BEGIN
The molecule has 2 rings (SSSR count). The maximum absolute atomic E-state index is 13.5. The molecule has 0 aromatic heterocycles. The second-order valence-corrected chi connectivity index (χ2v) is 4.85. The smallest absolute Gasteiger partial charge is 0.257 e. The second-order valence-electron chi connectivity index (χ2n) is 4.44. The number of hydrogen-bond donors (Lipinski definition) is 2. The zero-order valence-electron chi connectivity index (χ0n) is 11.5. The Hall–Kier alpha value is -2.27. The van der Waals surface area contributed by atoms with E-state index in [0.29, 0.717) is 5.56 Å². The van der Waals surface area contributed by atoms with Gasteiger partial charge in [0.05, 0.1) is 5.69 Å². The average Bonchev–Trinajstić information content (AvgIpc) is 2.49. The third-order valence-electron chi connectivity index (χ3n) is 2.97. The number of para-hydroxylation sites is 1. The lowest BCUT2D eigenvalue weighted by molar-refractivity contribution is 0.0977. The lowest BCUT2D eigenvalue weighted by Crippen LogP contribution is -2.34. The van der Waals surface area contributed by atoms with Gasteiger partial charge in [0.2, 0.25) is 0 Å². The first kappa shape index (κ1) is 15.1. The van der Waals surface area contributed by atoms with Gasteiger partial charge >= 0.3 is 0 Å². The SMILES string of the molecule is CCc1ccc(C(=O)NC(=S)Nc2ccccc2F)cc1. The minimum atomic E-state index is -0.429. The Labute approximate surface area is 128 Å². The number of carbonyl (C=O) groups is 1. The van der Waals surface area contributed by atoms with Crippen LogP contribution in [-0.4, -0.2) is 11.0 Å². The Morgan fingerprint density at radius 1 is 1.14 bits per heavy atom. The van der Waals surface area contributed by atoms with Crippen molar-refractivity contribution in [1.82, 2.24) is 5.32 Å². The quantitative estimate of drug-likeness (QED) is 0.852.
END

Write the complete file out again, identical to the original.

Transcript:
The molecule has 2 rings (SSSR count). The maximum absolute atomic E-state index is 13.5. The molecule has 0 aromatic heterocycles. The second-order valence-corrected chi connectivity index (χ2v) is 4.85. The smallest absolute Gasteiger partial charge is 0.257 e. The second-order valence-electron chi connectivity index (χ2n) is 4.44. The number of hydrogen-bond donors (Lipinski definition) is 2. The zero-order valence-electron chi connectivity index (χ0n) is 11.5. The Hall–Kier alpha value is -2.27. The van der Waals surface area contributed by atoms with E-state index in [0.29, 0.717) is 5.56 Å². The van der Waals surface area contributed by atoms with Gasteiger partial charge in [0.05, 0.1) is 5.69 Å². The average Bonchev–Trinajstić information content (AvgIpc) is 2.49. The third-order valence-electron chi connectivity index (χ3n) is 2.97. The number of para-hydroxylation sites is 1. The lowest BCUT2D eigenvalue weighted by molar-refractivity contribution is 0.0977. The lowest BCUT2D eigenvalue weighted by Crippen LogP contribution is -2.34. The van der Waals surface area contributed by atoms with Gasteiger partial charge in [0.2, 0.25) is 0 Å². The first kappa shape index (κ1) is 15.1. The van der Waals surface area contributed by atoms with Gasteiger partial charge >= 0.3 is 0 Å². The SMILES string of the molecule is CCc1ccc(C(=O)NC(=S)Nc2ccccc2F)cc1. The minimum atomic E-state index is -0.429. The Labute approximate surface area is 128 Å². The number of carbonyl (C=O) groups is 1. The van der Waals surface area contributed by atoms with Crippen LogP contribution in [-0.4, -0.2) is 11.0 Å². The Morgan fingerprint density at radius 1 is 1.14 bits per heavy atom. The van der Waals surface area contributed by atoms with Crippen molar-refractivity contribution in [1.82, 2.24) is 5.32 Å². The quantitative estimate of drug-likeness (QED) is 0.852.